Back to Calvino's story. In the opening paragraph he describes the unnamed city's inhabitants who spend their weekends taking photographs. He says of their weekend lives
It is only when they have the photos before their eyes that they seem to take tangible possession of the day they spent, only then that the mountain stream, the movement of the child with his pail, the glint of the sun on the wife's legs take on the irrevocability of what has been and can no longer be doubted. Everything else can drown in the unreliable shadow of memory.
Antonino is introduced as the rebel, one who sees nothing but folly in the clamor to record every aspect of one's life on film. Then Calinvo tells us what it is with Antonino that underlies his discomfort, he is a bachelor. His circle of friends are getting married, having children, and these events bring about the need to record. Those six month old toddlers will very soon be seven months old and thus a record must be made. It is because they love that they photograph. Well, with Antonino the process works in reverse. While on an outing with acquaintances, he is asked to take some photographs of a female acquaintance, and gradually through the posing and framing in the view finder he falls in love. The love fuels his desire to photograph, and vice versa. His compulsion becomes obsession as the need for the perfect photograph, for recording his love's every waking and sleeping moments overwhelms him, bringing about his downfall. Along the way, in telling this tale of Antonino, Calvino gives commentary on the human need to record the events of our lives, on compulsion, memory, love and obsession.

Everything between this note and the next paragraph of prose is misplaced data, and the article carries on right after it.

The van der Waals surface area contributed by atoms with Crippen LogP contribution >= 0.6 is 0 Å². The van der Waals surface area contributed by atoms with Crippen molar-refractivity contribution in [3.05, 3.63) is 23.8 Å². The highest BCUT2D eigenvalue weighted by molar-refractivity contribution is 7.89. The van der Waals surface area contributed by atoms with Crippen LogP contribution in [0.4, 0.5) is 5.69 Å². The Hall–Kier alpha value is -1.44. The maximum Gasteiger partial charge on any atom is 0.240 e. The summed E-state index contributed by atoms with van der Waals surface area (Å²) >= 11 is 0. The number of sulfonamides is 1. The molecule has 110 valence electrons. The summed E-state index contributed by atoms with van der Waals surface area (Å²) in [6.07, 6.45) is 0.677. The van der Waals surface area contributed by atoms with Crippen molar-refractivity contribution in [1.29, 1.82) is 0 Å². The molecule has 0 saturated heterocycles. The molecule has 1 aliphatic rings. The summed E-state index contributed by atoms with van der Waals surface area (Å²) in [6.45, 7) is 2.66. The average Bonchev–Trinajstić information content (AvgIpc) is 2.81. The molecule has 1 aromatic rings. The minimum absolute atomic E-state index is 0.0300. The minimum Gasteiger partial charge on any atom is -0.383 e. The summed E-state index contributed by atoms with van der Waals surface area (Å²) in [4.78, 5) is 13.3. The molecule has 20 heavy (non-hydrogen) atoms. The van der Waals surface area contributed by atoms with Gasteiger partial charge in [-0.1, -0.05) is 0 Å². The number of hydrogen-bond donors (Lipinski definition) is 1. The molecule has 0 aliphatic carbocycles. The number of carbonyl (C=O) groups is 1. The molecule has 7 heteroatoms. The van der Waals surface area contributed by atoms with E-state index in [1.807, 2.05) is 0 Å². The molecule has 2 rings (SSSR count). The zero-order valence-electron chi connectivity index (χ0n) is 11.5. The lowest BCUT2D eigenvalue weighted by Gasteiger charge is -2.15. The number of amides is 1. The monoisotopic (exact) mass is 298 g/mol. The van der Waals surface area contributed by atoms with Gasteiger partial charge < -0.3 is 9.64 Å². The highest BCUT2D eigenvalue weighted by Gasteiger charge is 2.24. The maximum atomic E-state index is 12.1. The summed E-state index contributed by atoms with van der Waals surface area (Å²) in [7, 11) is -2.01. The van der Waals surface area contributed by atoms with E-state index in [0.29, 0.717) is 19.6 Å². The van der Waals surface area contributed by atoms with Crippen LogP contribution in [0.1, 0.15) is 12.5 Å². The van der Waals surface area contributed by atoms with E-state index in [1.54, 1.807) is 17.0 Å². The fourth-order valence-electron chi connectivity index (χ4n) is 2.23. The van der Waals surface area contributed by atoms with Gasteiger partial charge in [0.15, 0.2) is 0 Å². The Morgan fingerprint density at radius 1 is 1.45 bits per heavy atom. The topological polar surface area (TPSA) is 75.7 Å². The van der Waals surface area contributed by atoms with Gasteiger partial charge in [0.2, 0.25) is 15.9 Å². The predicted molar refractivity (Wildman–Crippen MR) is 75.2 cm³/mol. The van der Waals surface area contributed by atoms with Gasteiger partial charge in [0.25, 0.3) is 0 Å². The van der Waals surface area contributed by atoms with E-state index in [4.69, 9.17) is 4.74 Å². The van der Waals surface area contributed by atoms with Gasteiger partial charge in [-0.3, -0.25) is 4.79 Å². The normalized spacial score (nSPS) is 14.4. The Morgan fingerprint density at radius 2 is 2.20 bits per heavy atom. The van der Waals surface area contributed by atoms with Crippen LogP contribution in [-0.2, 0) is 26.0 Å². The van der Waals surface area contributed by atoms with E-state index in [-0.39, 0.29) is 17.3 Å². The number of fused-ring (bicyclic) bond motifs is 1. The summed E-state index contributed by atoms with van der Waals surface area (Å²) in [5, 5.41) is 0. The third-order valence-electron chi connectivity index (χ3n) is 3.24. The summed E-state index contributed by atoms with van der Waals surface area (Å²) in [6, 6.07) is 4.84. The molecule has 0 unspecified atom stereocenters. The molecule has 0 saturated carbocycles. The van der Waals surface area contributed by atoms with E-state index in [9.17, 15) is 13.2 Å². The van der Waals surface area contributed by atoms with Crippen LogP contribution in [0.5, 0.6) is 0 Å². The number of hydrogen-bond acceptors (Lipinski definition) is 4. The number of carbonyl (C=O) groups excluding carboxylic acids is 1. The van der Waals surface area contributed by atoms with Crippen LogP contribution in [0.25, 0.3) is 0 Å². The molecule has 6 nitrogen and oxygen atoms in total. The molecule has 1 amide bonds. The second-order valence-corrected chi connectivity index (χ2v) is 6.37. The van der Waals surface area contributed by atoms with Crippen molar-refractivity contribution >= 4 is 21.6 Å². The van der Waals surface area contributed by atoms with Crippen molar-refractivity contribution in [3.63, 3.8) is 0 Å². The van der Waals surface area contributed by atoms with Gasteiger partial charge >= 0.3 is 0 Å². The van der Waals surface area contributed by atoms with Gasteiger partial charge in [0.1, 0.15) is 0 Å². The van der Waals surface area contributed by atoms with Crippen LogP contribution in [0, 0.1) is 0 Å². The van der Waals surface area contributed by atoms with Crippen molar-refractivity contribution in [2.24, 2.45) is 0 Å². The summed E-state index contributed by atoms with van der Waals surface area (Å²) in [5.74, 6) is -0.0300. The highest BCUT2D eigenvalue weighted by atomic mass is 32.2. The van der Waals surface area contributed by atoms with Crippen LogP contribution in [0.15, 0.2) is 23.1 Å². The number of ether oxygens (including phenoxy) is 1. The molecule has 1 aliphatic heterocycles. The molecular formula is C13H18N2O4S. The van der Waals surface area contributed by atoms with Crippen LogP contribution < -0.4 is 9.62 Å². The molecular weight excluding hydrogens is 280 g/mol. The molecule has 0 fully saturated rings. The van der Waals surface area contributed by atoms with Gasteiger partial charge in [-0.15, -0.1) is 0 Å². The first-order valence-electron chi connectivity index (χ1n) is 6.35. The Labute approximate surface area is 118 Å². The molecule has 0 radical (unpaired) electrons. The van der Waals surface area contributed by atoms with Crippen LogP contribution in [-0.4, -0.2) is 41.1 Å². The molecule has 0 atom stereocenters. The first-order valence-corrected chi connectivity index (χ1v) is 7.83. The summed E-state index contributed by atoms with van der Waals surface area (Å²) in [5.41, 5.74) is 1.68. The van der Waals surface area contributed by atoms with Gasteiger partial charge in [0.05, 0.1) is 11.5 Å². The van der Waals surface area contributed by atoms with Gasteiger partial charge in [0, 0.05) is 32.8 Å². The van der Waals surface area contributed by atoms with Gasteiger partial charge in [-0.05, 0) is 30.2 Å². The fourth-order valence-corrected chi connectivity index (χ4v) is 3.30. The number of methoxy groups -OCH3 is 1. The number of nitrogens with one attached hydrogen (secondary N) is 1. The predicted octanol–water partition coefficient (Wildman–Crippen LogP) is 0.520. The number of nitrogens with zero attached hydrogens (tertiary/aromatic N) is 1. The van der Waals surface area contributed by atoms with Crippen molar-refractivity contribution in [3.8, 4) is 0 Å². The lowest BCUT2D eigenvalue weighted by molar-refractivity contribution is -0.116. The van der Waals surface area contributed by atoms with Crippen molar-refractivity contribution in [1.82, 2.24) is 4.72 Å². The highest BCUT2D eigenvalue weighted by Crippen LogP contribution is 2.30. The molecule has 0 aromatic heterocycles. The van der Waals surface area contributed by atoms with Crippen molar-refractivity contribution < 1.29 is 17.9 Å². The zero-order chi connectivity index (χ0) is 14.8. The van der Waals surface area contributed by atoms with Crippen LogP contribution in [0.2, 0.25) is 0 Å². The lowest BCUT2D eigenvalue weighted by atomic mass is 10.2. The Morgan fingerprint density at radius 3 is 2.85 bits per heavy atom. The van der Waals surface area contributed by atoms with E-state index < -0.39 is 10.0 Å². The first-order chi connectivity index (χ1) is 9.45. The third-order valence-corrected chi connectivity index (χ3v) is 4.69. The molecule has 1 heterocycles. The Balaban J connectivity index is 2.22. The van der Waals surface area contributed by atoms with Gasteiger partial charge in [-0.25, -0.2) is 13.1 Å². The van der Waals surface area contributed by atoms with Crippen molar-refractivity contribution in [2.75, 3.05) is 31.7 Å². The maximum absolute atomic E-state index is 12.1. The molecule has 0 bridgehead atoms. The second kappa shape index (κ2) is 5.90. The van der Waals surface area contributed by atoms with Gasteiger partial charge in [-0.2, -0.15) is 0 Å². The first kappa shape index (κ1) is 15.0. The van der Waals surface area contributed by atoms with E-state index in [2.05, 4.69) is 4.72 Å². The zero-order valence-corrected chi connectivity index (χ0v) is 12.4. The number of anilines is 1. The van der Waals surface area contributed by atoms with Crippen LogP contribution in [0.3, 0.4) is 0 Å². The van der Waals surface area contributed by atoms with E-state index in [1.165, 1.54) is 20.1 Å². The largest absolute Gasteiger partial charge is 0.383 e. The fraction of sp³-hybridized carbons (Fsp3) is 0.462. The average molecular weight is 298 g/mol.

As for what "The Adventure of a Photographer" tells me about myself, well, that opening characterization quoted above fits me. I find that in my travels, they are not 'real' until I get home and see - and process - the photographs I've taken along the way. As I say on the home page of this site, "I acknowledge change, therefore I photograph". Change, really decay, the 2nd law of thermodynamics, is the way things are. My memory is fleeting, photographs are how I slow that down. As for what I photograph, well, see "signal in the noise" elsewhere in my blog. Like Antonino, I too seek some undefined, unattainable 'perfection' when I look through the view finder and press the shutter release. My concept of perfection is not necessarily in composition or framing or technical precision (mind you, those things are important), but just some glimmer of a signal hidden in the noise.
Calvino's story is in the open domain, it can be found here in the link below. It is entertaining, thought provoking, and, in this rushed day and age, it is short - not much longer than a 'tweet' (not that I have any idea what a 'tweet' is). Read it.